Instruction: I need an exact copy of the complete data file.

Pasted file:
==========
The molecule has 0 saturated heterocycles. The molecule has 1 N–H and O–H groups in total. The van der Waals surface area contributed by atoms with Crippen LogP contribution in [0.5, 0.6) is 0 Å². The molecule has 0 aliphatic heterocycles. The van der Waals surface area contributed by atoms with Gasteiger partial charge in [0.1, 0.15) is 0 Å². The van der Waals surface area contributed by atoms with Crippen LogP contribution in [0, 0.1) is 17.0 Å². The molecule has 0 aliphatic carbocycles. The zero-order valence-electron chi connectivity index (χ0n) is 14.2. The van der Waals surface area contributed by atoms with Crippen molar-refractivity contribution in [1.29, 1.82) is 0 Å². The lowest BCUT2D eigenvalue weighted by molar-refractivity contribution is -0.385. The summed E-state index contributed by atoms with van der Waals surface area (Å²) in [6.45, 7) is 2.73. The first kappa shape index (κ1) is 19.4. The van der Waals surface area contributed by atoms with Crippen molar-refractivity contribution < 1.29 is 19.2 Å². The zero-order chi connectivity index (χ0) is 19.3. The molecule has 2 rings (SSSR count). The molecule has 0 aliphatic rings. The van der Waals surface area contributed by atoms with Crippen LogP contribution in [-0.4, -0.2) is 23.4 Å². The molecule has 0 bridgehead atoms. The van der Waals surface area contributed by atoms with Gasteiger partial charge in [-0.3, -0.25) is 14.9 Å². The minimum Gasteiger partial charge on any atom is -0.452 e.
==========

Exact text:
The molecule has 0 saturated heterocycles. The molecule has 1 N–H and O–H groups in total. The van der Waals surface area contributed by atoms with Crippen LogP contribution in [0.5, 0.6) is 0 Å². The molecule has 0 aliphatic heterocycles. The van der Waals surface area contributed by atoms with Gasteiger partial charge in [0.1, 0.15) is 0 Å². The van der Waals surface area contributed by atoms with Crippen LogP contribution in [0, 0.1) is 17.0 Å². The molecule has 0 aliphatic carbocycles. The zero-order valence-electron chi connectivity index (χ0n) is 14.2. The van der Waals surface area contributed by atoms with Crippen molar-refractivity contribution in [1.29, 1.82) is 0 Å². The lowest BCUT2D eigenvalue weighted by molar-refractivity contribution is -0.385. The summed E-state index contributed by atoms with van der Waals surface area (Å²) in [6.45, 7) is 2.73. The first kappa shape index (κ1) is 19.4. The van der Waals surface area contributed by atoms with Crippen molar-refractivity contribution < 1.29 is 19.2 Å². The zero-order chi connectivity index (χ0) is 19.3. The molecule has 2 rings (SSSR count). The molecule has 0 aliphatic rings. The van der Waals surface area contributed by atoms with Crippen LogP contribution in [-0.4, -0.2) is 23.4 Å². The molecule has 0 bridgehead atoms. The van der Waals surface area contributed by atoms with Gasteiger partial charge in [-0.3, -0.25) is 14.9 Å². The minimum Gasteiger partial charge on any atom is -0.452 e.